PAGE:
Chico Basin Ranch is home to a variety of valuable ecosystems, including riparian wetland and wooded areas that act as a haven for migratory and resident birds. Each spring and fall, we work with Bird Conservancy of the Rockies to operate a banding station on the ranch to monitor birds in our region.
The Chico is one of the most diverse birding sites in Colorado, with over 330 different species–some of which are rarely seen in Colorado–recorded across the ranch. The banding station offers a unique opportunity for students and the general public to see birds up close and learn about conservation and migration.
As part of our conservation efforts, Ranchlands recently partnered with Colorado Parks and Wildlife in coordination with the Bird Conservancy to initiate a wetland restoration project that involved planting native shrub species to provide good natural habitats for birds.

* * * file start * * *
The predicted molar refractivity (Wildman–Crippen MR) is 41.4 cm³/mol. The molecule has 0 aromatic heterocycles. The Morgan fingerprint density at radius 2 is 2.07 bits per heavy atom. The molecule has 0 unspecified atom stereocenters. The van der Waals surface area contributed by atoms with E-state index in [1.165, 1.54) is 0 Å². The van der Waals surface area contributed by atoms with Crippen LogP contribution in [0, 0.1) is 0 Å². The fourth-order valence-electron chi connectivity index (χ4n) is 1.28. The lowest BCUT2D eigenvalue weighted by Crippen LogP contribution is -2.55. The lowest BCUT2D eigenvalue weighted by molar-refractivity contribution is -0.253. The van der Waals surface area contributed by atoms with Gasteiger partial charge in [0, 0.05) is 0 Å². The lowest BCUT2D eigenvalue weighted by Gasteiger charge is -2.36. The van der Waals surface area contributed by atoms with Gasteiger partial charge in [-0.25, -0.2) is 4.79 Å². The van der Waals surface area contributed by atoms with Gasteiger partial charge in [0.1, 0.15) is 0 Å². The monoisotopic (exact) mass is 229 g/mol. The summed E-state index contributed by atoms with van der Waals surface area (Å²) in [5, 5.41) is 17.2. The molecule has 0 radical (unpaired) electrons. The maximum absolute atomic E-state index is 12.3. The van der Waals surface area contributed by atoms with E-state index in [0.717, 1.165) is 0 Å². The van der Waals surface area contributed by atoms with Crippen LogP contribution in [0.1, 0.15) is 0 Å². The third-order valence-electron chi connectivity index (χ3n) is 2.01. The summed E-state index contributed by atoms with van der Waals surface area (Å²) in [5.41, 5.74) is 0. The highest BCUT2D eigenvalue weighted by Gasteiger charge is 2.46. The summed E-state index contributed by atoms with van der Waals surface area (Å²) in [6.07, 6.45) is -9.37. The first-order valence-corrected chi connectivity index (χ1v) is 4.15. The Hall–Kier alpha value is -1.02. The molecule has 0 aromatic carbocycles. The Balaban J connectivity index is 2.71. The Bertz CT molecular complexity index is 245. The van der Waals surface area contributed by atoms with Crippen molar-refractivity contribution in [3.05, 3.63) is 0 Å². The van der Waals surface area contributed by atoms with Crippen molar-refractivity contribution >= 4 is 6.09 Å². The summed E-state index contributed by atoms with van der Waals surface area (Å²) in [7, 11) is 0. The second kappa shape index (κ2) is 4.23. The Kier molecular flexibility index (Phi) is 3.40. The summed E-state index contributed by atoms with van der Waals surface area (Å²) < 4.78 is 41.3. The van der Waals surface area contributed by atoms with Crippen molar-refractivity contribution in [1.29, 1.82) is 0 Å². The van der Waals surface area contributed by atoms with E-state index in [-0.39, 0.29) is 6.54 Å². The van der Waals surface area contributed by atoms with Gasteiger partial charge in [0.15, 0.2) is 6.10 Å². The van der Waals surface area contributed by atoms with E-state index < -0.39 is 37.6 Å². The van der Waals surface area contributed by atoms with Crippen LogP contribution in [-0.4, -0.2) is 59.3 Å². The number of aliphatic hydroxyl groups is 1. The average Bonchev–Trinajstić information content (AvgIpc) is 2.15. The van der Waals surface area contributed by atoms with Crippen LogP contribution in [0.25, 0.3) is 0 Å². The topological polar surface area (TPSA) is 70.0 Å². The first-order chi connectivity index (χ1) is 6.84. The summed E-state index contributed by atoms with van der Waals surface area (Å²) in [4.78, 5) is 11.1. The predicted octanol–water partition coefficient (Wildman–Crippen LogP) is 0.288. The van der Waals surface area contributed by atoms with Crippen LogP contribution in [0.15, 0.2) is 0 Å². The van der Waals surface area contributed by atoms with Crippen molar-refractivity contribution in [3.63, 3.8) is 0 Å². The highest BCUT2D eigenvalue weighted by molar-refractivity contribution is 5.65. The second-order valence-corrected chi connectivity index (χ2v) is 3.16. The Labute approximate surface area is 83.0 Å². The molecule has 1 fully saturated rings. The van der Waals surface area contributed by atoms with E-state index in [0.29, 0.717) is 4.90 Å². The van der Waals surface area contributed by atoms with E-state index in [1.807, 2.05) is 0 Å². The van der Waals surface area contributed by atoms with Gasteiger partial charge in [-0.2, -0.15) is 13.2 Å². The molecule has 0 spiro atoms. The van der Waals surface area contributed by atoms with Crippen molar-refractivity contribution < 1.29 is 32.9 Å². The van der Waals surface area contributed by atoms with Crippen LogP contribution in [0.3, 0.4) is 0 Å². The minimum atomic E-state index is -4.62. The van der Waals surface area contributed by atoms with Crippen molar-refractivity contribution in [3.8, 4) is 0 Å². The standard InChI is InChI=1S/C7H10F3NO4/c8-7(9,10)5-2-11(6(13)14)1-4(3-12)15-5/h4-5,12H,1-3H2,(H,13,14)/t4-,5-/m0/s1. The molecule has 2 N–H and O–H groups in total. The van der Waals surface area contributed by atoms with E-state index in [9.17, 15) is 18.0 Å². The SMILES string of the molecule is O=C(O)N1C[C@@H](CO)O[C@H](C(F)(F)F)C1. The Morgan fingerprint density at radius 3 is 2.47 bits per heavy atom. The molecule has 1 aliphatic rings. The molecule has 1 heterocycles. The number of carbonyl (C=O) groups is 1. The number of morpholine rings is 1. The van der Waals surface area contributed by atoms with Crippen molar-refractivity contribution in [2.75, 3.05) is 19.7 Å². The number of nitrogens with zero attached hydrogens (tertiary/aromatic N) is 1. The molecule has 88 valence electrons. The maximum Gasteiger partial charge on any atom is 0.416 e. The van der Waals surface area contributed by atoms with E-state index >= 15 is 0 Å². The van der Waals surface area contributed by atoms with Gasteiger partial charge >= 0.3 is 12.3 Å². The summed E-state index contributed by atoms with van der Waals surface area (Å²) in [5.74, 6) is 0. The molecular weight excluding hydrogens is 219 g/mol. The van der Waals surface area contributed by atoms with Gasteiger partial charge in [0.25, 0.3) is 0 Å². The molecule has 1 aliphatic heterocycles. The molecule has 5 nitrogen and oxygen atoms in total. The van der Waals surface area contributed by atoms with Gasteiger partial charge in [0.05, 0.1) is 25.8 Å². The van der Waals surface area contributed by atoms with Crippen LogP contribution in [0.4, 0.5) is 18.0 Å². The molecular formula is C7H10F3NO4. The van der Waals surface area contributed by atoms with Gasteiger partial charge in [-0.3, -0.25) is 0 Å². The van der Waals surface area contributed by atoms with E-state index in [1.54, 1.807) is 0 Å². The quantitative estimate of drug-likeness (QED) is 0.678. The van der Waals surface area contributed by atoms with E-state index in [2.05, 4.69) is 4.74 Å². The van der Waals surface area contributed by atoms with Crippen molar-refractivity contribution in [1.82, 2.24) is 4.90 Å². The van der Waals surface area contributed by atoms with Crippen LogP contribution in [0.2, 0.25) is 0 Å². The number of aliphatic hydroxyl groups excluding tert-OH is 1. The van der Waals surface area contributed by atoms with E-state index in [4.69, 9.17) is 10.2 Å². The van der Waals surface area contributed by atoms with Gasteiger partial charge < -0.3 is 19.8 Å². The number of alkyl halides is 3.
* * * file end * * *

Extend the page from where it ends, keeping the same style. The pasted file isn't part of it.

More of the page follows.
Most bird species at the Chico are migratory, meaning they’re just passing through. There are two types of migratory birds: summer residents and winter residents. Summer residents move north in the spring, nest during the summer, and return south in the fall, while winter residents head south for the winter. Our banding station is open during the fall and spring to catch these migratory birds at their peak.
Bird banding is important for many reasons. It allows us to get an idea of migration routes, life spans, population rates and overall health of both the birds and the ecosystems they inhabit. An influx of mountain species, for example, could indicate a lack of food in neighboring mountain regions. By banding birds, we are able to collect data over time that our banders can share internationally, furthering conservation efforts for birds and beyond.